Wednesday, January 29, 2020

Moscow Now Making Some Non-Russians Ashamed of Their Identities and Thus Willing to Say They’re Russians

Paul Goble

            Staunton, January 25 – Soviet authors presented the pre-1917 pasts of Russians and non-Russians alike as being backward and dark and celebrated the fact that the communist system had allowed both to develop. Consequently, Elena Enkka says, there was little reason for non-Russians to have a negative view about their own nations. They fit the common matrix.

            Now, the situation has changed: despite the availability of research showing that before 1917, not everything was as dark as Soviet writers suggested for the non-Russians, Russian writers today, under the influence of Kremlin, celebrate the Russians both before and after 1917 to suggest that no one should voluntarily want to remain non-Russian.

            This new pattern, the Chuvash writer argues, is creating a situation in which members of her nationality no longer want to be identified as Chuvash and thus do not encourage their children to study the language and continue to be proud of being members of the Chuvash nation (

            Such attitudes, clearly the product of state policies, are both an explanation for and exacerbate two other, more widely-known factors, Enkka continues, the sharp reduction in the number of people who designate their ethnicity as Chuvash and a reduction of the number of people who speak Chuvash.

            One measure of the latter is the declining print run of Chuvash-language grammars for children in the first year of classes. In 1991, 31,000 copies of that book were printed; in 1993, 27,000; in 2000, 16,000; in 2007, 8,000; in 2012, 4,000; and in 2015, 3,000. This decline is continuing.

            The number of children in the republic for whom Chuvash is a native language has fallen “approximately 90 percent” since the end of Soviet times, even though the number of births has fallen by less than 25 percent over the same period.  That reflects parental decisions on which language they want their children to use.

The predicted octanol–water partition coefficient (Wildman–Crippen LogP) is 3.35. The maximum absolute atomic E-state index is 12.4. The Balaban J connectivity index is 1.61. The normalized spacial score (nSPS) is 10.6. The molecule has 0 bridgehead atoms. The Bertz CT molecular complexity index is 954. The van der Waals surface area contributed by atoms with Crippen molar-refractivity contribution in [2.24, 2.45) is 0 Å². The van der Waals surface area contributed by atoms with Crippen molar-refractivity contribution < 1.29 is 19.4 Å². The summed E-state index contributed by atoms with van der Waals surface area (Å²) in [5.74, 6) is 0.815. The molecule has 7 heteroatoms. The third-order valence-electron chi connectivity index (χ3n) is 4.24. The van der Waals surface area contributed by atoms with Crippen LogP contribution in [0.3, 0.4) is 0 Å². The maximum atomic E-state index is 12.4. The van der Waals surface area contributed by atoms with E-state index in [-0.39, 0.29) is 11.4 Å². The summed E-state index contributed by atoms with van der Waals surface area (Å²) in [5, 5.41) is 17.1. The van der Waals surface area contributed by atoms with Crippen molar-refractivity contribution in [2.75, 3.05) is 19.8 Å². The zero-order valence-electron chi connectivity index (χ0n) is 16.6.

The Chuvash republic has more than 400 schools. About half of them are in rural areas, and in the past, instruction in them was almost always in Chuvash. At worst, the children were bilingual. But such schools include fewer than 15 percent of all pupils; and the schools in urban areas are overwhelmingly in Russian, not Chuvash.

            That means, Enkka continues, that “more than 85 percent of all children do not know Chuvash. Imagine the situation, 20 years from now, when these children become adults” and have children of their own.”

            “Why do Chuvash parents not want to speak Chuvash with their children even in the villages? Why to they prefer to identify their children (for example, to census takers) as not being Chuvash? Why do Chuvash not want to be Chuvash?”  Enkka asks in despair, suggesting the shift in Moscow’s treatment of the pasts of Russians and non-Russians explains much of it.

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